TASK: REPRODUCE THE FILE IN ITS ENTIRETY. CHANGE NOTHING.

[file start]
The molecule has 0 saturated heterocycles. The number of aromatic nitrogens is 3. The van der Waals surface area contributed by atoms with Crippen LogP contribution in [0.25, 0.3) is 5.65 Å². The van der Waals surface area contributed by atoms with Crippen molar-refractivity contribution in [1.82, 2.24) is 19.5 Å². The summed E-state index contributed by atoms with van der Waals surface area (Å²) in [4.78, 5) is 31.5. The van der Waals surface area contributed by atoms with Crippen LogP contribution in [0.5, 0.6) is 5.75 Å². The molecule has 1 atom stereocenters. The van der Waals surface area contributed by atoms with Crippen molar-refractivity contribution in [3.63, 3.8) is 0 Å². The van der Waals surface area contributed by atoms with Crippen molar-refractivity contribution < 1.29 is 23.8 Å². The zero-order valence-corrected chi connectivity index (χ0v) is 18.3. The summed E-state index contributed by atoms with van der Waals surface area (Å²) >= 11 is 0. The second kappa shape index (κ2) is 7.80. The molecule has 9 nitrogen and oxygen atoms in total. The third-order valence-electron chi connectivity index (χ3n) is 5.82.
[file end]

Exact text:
The molecule has 0 saturated heterocycles. The number of aromatic nitrogens is 3. The van der Waals surface area contributed by atoms with Crippen LogP contribution in [0.25, 0.3) is 5.65 Å². The van der Waals surface area contributed by atoms with Crippen molar-refractivity contribution in [1.82, 2.24) is 19.5 Å². The summed E-state index contributed by atoms with van der Waals surface area (Å²) in [4.78, 5) is 31.5. The van der Waals surface area contributed by atoms with Crippen LogP contribution in [0.5, 0.6) is 5.75 Å². The molecule has 1 atom stereocenters. The van der Waals surface area contributed by atoms with Crippen molar-refractivity contribution in [3.63, 3.8) is 0 Å². The van der Waals surface area contributed by atoms with Crippen molar-refractivity contribution < 1.29 is 23.8 Å². The zero-order valence-corrected chi connectivity index (χ0v) is 18.3. The summed E-state index contributed by atoms with van der Waals surface area (Å²) >= 11 is 0. The second kappa shape index (κ2) is 7.80. The molecule has 9 nitrogen and oxygen atoms in total. The third-order valence-electron chi connectivity index (χ3n) is 5.82.